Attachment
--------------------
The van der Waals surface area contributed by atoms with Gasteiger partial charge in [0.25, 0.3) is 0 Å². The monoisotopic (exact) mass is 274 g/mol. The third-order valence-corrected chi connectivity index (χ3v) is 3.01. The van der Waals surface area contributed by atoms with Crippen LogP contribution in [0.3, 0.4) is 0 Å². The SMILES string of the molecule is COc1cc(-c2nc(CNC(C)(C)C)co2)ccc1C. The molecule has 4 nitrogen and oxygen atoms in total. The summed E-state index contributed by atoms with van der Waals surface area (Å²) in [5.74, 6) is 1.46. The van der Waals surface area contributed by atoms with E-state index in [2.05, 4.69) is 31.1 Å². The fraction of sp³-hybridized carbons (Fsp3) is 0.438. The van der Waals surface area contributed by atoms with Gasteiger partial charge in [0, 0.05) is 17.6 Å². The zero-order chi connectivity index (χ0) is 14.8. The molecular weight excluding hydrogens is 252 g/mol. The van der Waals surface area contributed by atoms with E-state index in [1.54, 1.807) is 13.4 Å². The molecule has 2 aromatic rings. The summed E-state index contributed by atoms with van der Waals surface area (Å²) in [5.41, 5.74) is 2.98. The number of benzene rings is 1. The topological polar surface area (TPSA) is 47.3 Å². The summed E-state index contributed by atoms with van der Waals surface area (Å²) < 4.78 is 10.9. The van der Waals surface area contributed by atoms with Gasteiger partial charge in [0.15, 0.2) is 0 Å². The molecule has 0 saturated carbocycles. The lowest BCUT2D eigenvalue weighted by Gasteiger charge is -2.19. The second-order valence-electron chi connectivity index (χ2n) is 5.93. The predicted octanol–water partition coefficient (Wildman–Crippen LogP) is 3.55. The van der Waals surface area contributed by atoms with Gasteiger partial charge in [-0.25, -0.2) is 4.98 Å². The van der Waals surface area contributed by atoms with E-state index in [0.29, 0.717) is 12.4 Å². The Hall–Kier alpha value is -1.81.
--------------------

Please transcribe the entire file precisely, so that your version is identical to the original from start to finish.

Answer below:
The van der Waals surface area contributed by atoms with Gasteiger partial charge in [0.25, 0.3) is 0 Å². The monoisotopic (exact) mass is 274 g/mol. The third-order valence-corrected chi connectivity index (χ3v) is 3.01. The van der Waals surface area contributed by atoms with Crippen LogP contribution in [0.3, 0.4) is 0 Å². The SMILES string of the molecule is COc1cc(-c2nc(CNC(C)(C)C)co2)ccc1C. The molecule has 4 nitrogen and oxygen atoms in total. The summed E-state index contributed by atoms with van der Waals surface area (Å²) in [5.74, 6) is 1.46. The van der Waals surface area contributed by atoms with E-state index in [2.05, 4.69) is 31.1 Å². The fraction of sp³-hybridized carbons (Fsp3) is 0.438. The van der Waals surface area contributed by atoms with Gasteiger partial charge in [0, 0.05) is 17.6 Å². The zero-order chi connectivity index (χ0) is 14.8. The molecular weight excluding hydrogens is 252 g/mol. The van der Waals surface area contributed by atoms with E-state index in [1.54, 1.807) is 13.4 Å². The molecule has 2 aromatic rings. The summed E-state index contributed by atoms with van der Waals surface area (Å²) in [5.41, 5.74) is 2.98. The number of benzene rings is 1. The topological polar surface area (TPSA) is 47.3 Å². The summed E-state index contributed by atoms with van der Waals surface area (Å²) < 4.78 is 10.9. The van der Waals surface area contributed by atoms with Gasteiger partial charge in [0.15, 0.2) is 0 Å². The molecule has 0 saturated carbocycles. The lowest BCUT2D eigenvalue weighted by Gasteiger charge is -2.19. The second-order valence-electron chi connectivity index (χ2n) is 5.93. The predicted octanol–water partition coefficient (Wildman–Crippen LogP) is 3.55. The van der Waals surface area contributed by atoms with Gasteiger partial charge in [-0.25, -0.2) is 4.98 Å². The van der Waals surface area contributed by atoms with E-state index in [0.29, 0.717) is 12.4 Å². The Hall–Kier alpha value is -1.81.